I've always taken for granted the fact that units can be treated as variables in mathematical expressions. If you have an object that travels $10m$ in $2s$, you can simply divide the length by the time and get $5m/s$.
This works well and all, but I have started to get a bit uncomfortable with just accepting these mathematical manipulations as valid. It feels similar to treating $dy/dx$ as a fraction in calculus, it does the job most of the time, but it's not quite right.
To try and make sense of it, I went back to the definition of the division: $n/m$ means "how many times can $m$ fit in $n$". If we apply this to the velocity example above, we get: "how many times does $2s$ fit into $10m$". Not super helpful... I've tried a couple of different avenues and nothing really convinces me that treating units as variables is a valid concept. In other words, I would love to be able to understand why dividing $10m$ by $2s$ gives us a velocity. Not only from intuition but by using rigorous mathematical notions.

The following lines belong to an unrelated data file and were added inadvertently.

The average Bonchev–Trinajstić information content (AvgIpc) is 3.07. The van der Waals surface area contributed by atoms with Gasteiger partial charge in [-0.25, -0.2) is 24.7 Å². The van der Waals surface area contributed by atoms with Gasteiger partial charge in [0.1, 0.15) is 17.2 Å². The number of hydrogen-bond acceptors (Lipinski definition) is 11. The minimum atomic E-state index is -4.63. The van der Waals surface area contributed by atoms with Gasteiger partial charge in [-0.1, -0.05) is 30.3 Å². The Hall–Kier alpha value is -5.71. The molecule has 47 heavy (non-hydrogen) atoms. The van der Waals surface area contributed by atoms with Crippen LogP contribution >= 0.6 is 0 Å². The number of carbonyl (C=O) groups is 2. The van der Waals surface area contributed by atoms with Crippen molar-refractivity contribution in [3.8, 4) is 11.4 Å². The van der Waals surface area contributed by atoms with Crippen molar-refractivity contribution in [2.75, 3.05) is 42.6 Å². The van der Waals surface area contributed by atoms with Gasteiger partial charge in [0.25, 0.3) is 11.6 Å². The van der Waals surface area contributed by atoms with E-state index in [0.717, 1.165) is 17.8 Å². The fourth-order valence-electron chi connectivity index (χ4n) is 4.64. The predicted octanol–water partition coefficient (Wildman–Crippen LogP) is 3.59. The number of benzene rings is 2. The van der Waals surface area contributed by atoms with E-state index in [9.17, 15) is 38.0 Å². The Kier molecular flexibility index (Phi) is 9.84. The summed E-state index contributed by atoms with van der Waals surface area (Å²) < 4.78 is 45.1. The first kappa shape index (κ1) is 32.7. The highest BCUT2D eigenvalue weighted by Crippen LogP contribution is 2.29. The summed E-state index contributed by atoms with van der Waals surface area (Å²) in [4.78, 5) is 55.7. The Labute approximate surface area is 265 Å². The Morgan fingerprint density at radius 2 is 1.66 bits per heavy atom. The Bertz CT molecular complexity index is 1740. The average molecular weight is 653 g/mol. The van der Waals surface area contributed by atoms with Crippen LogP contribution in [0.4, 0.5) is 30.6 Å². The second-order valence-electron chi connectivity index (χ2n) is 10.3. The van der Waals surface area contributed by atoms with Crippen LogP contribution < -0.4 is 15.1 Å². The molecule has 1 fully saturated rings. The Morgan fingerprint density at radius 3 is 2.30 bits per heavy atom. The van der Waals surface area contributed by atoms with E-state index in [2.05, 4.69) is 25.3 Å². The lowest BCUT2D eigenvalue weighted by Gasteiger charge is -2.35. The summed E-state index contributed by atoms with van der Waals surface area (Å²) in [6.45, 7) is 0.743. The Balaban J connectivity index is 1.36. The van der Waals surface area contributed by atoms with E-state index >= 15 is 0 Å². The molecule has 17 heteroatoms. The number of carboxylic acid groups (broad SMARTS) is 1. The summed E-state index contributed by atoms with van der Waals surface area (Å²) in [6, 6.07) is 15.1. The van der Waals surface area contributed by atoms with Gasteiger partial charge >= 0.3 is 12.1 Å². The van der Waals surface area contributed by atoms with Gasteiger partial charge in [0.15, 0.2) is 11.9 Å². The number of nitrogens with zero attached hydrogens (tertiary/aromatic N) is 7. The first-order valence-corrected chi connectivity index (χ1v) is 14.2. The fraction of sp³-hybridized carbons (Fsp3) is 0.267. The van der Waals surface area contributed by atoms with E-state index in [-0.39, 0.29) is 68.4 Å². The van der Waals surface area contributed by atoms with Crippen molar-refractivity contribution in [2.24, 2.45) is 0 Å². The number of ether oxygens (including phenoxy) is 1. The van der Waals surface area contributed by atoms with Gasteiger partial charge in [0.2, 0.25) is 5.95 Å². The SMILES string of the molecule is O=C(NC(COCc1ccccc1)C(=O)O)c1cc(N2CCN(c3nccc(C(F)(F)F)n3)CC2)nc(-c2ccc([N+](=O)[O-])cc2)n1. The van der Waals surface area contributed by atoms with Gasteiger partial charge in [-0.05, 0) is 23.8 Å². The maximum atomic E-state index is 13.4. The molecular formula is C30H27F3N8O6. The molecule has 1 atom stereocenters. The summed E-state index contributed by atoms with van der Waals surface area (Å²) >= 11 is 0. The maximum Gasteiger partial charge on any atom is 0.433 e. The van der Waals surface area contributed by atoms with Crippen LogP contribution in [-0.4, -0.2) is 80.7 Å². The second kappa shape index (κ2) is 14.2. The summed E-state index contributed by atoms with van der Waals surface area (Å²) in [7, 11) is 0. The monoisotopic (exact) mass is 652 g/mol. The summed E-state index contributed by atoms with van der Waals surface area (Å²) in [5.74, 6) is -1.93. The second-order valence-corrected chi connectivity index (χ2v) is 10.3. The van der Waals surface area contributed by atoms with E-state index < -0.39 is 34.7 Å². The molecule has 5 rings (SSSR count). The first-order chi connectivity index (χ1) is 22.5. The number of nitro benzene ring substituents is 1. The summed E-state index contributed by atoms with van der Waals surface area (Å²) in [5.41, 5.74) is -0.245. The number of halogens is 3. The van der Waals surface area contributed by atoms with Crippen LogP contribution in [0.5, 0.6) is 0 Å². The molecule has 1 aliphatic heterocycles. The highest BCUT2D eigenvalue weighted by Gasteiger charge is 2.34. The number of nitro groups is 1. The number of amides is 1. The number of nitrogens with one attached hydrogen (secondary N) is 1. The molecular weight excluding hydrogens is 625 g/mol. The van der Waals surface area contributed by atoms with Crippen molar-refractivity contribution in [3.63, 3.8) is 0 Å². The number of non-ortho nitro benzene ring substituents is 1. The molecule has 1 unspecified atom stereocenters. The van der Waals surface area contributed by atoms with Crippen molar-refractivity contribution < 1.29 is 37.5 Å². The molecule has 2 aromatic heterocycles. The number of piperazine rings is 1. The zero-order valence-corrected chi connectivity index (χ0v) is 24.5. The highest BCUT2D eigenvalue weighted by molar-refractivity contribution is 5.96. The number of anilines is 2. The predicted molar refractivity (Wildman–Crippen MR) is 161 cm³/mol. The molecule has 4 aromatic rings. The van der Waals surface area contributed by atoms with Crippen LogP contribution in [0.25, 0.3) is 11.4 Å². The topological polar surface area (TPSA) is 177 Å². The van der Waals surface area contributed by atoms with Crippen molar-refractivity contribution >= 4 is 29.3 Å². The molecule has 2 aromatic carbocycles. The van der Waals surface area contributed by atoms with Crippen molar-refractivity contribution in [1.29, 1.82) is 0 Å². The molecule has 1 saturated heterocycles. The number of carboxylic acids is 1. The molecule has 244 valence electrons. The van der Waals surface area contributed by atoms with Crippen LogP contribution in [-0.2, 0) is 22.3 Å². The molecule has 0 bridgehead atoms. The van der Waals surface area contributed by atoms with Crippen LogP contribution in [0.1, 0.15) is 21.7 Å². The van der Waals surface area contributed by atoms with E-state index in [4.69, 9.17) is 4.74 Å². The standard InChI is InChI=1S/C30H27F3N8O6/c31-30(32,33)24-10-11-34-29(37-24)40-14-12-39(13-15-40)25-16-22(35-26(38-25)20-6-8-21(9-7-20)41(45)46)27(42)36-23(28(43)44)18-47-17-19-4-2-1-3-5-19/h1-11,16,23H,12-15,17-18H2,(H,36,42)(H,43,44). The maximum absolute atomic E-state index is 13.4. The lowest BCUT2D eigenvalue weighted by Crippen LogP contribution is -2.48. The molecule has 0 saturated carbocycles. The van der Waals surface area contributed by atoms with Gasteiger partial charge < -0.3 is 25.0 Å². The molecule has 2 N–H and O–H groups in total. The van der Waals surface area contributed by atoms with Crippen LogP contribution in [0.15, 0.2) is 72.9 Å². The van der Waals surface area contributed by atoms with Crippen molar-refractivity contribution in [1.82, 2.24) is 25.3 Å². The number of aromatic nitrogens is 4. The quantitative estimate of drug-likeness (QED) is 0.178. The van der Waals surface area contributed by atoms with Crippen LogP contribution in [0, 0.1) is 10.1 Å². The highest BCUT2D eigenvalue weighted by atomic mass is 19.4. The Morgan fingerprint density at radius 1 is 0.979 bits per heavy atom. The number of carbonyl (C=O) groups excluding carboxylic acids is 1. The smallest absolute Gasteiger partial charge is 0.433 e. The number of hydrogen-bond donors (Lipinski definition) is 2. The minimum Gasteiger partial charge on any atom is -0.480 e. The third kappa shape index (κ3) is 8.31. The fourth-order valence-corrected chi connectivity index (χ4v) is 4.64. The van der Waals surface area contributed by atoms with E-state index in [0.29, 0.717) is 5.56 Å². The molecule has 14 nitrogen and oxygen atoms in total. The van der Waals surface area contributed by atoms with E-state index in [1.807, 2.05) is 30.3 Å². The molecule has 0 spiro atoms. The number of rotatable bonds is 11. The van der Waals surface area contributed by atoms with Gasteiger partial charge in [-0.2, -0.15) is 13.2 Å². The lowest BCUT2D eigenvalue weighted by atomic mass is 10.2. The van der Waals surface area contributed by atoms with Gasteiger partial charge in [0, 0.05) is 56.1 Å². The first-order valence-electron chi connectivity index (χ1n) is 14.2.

Just to be clear, I am not confused about how it works. I am aware that if an object travels $10m$ in $2s$ (without any acceleration), then after a single second, 5 meters would have been traveled, thus telling us that the object is traveling at $5m/s$. What confuses me is why we can treat units as mathematical variables (Edit: Variables that are only valid under multiplication/division).
Any help and or references to works discussing these matters would be greatly appreciated!
Edit: Here are some posts about this question that unfortunately have not fully answered my questions.